Most human malignancies are of epithelial origin. Transformed epithelial cells spread from the primary tumor site and invade surrounding tissues through the production of migratory structures (e.g., filopodia, invadopodia, and lamellapodia). The relative abundance of migratory structures is correlated with the metastatic potential of tumor cells. Migratory structures form by remodeling actin at the leading edge of transformed epithelial cells. Growth factors (e.g., epidermal growth factor, EGF) initiate actin remodeling by targeting their receptors (e.g., epidermal growth factor receptor) on the plasma membrane of transformed cells. Although the EGF pathway is well characterized, we lack experimental evidence to quantify forces that contribute to migration, including adhesive traction, resistive viscous drag, and protrusive forces. This work will focus on protrusive forces that occur at the leading edge of a living cell. They arise when the chemical energy released upon actin polymerization produces a pushing force against the plasma membrane, driven by the greater concentration of monomeric actin in the solution relative to the biopolymer. When an actin bundle is attached to the plasma membrane, depolymerization of F-actin produces a pulling force on the membrane. This reverse chemical reaction is driven by a lower concentration of monomer in the bulk relative to the biopolymer. Experimental measurements of the magnitude and time course of the pushing force in living cells are lacking and there are no measurements of the pulling force arising from the depolymerization of F-actin. The goal of this work is to determine the time course and magnitude of the pushing and pulling forces at the fast-growing end of an F-actin bundle. We will use the membrane as a sensor to determine the force at the motor-level in cancer cells. We will stimulate transformed epithelial cells to form migratory structures by EGF or with active effectors within the EGF pathway. We will use optical tweezers to measure the force, fluorescence microscopy to image F- actin, and develop methodology to measure both simultaneously. This work will provide a functional model of the actin motor at a leading edge of transformed epithelial cells, and advance the field in understanding cell migration during the invasive stage of cancer by providing measurements of the protrusive force at one leading edge. It will provide a quantitative experimental method to investigate the transduction machinery of this chemical motor, and fundamental insight into the integrated operations of the cell membrane and actin motor. This work will provide a basis to design force sensors for applications in nanotechnology.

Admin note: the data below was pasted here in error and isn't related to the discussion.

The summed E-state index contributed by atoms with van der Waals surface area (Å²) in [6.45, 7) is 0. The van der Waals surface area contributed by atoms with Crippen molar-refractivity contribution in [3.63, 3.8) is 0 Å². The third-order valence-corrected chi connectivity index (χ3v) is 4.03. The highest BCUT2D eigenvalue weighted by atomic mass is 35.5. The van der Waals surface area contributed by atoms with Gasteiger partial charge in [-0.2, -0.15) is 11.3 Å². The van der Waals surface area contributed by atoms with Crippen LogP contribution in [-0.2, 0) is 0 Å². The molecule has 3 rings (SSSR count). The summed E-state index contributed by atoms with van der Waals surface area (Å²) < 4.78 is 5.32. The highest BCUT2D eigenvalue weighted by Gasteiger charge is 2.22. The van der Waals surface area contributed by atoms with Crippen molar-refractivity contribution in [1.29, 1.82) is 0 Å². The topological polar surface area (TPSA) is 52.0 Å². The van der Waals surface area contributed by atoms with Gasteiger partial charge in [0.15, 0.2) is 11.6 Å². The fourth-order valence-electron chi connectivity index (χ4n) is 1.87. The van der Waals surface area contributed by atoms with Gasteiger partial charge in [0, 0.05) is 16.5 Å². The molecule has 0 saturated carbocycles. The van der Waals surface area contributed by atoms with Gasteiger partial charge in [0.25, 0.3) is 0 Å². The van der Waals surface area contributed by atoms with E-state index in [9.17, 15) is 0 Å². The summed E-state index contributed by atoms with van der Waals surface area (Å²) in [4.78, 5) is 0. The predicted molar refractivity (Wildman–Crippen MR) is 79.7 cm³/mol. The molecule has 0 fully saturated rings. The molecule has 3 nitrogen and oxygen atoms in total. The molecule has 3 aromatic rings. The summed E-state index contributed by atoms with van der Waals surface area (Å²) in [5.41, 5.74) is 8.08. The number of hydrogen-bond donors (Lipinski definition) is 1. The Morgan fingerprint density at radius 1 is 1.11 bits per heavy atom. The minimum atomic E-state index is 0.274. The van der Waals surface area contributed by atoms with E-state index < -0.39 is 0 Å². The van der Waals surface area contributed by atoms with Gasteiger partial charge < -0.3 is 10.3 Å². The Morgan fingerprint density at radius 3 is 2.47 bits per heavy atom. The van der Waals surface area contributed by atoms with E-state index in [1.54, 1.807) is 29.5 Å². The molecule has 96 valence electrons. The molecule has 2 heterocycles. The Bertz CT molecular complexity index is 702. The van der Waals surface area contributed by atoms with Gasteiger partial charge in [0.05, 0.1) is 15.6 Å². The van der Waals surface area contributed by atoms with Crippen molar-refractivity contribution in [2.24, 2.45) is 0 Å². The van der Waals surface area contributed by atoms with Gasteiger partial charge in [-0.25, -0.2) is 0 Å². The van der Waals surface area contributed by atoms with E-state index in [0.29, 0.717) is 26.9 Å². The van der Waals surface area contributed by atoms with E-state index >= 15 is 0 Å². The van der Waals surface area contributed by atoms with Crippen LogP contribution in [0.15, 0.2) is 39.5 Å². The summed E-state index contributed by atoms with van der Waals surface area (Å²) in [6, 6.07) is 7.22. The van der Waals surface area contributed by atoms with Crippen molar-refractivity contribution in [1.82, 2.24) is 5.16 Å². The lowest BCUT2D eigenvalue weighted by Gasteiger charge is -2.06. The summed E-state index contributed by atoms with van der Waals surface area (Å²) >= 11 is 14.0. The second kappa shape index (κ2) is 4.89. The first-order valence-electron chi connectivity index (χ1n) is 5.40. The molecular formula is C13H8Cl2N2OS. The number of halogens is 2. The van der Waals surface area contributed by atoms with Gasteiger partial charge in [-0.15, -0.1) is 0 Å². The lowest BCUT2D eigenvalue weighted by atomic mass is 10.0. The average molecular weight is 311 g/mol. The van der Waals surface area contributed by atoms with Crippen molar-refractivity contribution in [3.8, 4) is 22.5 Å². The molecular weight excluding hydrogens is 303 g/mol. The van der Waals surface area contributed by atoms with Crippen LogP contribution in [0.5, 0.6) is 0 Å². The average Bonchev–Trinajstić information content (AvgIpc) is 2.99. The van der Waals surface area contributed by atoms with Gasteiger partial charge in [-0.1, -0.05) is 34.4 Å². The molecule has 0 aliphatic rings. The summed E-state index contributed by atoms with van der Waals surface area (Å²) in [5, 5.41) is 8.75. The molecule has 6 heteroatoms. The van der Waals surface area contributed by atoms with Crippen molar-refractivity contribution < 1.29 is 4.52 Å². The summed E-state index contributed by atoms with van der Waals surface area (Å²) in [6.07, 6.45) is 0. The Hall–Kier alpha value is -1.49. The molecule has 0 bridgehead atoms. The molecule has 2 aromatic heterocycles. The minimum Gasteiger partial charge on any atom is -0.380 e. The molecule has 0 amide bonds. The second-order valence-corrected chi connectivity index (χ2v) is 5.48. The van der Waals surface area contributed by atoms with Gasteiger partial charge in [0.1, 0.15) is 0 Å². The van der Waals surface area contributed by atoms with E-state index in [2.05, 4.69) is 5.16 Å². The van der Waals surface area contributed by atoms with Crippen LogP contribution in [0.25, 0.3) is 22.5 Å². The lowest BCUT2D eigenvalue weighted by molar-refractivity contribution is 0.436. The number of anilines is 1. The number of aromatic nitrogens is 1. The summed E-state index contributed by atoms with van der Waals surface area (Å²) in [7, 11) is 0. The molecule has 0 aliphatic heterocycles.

This study will help us to better understand specific roles of F-actin, a key protein in all mammalian cells. This protein plays an important role in cell growth and development. It has a significant role during the invasive stage of many aggressive cancers. The research techniques will advance the development of bio-molecular sensors for applications in nanotechnology.
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